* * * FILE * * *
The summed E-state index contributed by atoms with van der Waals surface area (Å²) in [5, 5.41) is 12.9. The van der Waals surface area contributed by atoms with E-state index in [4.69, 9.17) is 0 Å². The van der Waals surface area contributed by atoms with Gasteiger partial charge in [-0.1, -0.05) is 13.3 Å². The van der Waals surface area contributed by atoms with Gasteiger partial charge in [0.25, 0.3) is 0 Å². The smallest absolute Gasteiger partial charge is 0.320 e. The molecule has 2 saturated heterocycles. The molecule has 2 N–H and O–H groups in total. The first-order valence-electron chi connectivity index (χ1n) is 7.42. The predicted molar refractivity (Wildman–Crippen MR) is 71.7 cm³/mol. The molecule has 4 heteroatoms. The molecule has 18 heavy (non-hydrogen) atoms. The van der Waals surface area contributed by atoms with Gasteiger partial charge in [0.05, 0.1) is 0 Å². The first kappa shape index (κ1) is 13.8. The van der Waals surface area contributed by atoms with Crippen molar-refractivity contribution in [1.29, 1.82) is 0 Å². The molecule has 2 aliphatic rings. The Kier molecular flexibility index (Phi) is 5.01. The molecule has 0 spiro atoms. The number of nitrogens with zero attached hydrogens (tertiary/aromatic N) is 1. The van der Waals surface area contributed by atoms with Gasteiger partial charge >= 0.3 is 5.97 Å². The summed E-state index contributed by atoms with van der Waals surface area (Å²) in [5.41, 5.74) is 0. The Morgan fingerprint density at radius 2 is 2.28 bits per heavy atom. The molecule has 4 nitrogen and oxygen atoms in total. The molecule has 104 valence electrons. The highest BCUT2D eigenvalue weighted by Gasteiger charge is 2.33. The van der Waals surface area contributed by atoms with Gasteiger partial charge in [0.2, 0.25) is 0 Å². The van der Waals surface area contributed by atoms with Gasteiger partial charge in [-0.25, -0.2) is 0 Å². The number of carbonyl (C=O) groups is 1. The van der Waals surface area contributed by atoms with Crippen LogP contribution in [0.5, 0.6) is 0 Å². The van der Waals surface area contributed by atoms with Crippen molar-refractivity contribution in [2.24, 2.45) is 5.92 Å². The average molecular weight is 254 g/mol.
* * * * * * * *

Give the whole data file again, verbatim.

The summed E-state index contributed by atoms with van der Waals surface area (Å²) in [5, 5.41) is 12.9. The van der Waals surface area contributed by atoms with E-state index in [4.69, 9.17) is 0 Å². The van der Waals surface area contributed by atoms with Gasteiger partial charge in [-0.1, -0.05) is 13.3 Å². The van der Waals surface area contributed by atoms with Gasteiger partial charge in [0.25, 0.3) is 0 Å². The smallest absolute Gasteiger partial charge is 0.320 e. The molecule has 2 saturated heterocycles. The molecule has 2 N–H and O–H groups in total. The first-order valence-electron chi connectivity index (χ1n) is 7.42. The predicted molar refractivity (Wildman–Crippen MR) is 71.7 cm³/mol. The molecule has 4 heteroatoms. The molecule has 18 heavy (non-hydrogen) atoms. The van der Waals surface area contributed by atoms with Gasteiger partial charge in [0.05, 0.1) is 0 Å². The first kappa shape index (κ1) is 13.8. The van der Waals surface area contributed by atoms with Crippen molar-refractivity contribution in [1.29, 1.82) is 0 Å². The molecule has 2 aliphatic rings. The Kier molecular flexibility index (Phi) is 5.01. The molecule has 0 spiro atoms. The number of nitrogens with zero attached hydrogens (tertiary/aromatic N) is 1. The van der Waals surface area contributed by atoms with Gasteiger partial charge >= 0.3 is 5.97 Å². The summed E-state index contributed by atoms with van der Waals surface area (Å²) in [5.41, 5.74) is 0. The Morgan fingerprint density at radius 2 is 2.28 bits per heavy atom. The molecule has 4 nitrogen and oxygen atoms in total. The molecule has 104 valence electrons. The highest BCUT2D eigenvalue weighted by Gasteiger charge is 2.33. The van der Waals surface area contributed by atoms with Gasteiger partial charge in [0.2, 0.25) is 0 Å². The van der Waals surface area contributed by atoms with Gasteiger partial charge in [-0.25, -0.2) is 0 Å². The number of carbonyl (C=O) groups is 1. The van der Waals surface area contributed by atoms with Crippen LogP contribution in [0.5, 0.6) is 0 Å². The van der Waals surface area contributed by atoms with Crippen molar-refractivity contribution in [2.24, 2.45) is 5.92 Å². The average molecular weight is 254 g/mol.